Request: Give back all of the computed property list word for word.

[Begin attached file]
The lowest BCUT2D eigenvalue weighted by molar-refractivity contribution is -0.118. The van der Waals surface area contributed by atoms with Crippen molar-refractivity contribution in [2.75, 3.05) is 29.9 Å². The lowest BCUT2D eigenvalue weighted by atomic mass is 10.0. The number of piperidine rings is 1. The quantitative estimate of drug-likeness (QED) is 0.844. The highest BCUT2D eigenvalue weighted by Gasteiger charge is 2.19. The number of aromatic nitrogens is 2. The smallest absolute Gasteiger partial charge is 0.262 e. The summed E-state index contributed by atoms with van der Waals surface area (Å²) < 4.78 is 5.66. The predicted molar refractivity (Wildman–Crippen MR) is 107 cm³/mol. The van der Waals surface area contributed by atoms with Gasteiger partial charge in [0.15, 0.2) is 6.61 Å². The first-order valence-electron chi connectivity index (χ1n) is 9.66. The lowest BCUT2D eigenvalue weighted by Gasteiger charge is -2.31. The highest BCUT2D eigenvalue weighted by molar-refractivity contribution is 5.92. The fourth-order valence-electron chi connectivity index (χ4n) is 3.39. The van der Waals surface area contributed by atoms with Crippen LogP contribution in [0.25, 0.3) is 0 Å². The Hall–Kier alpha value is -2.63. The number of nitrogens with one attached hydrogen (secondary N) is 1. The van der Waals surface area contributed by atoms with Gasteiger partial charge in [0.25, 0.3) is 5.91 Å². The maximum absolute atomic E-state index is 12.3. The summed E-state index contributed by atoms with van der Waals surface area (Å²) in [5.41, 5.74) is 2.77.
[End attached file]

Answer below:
The lowest BCUT2D eigenvalue weighted by molar-refractivity contribution is -0.118. The van der Waals surface area contributed by atoms with Crippen molar-refractivity contribution in [2.75, 3.05) is 29.9 Å². The lowest BCUT2D eigenvalue weighted by atomic mass is 10.0. The number of piperidine rings is 1. The quantitative estimate of drug-likeness (QED) is 0.844. The highest BCUT2D eigenvalue weighted by Gasteiger charge is 2.19. The number of aromatic nitrogens is 2. The smallest absolute Gasteiger partial charge is 0.262 e. The summed E-state index contributed by atoms with van der Waals surface area (Å²) < 4.78 is 5.66. The predicted molar refractivity (Wildman–Crippen MR) is 107 cm³/mol. The van der Waals surface area contributed by atoms with Gasteiger partial charge in [0.15, 0.2) is 6.61 Å². The first-order valence-electron chi connectivity index (χ1n) is 9.66. The lowest BCUT2D eigenvalue weighted by Gasteiger charge is -2.31. The highest BCUT2D eigenvalue weighted by molar-refractivity contribution is 5.92. The fourth-order valence-electron chi connectivity index (χ4n) is 3.39. The van der Waals surface area contributed by atoms with Crippen LogP contribution in [0.25, 0.3) is 0 Å². The Hall–Kier alpha value is -2.63. The number of nitrogens with one attached hydrogen (secondary N) is 1. The van der Waals surface area contributed by atoms with Gasteiger partial charge in [0.25, 0.3) is 5.91 Å². The maximum absolute atomic E-state index is 12.3. The summed E-state index contributed by atoms with van der Waals surface area (Å²) in [5.41, 5.74) is 2.77.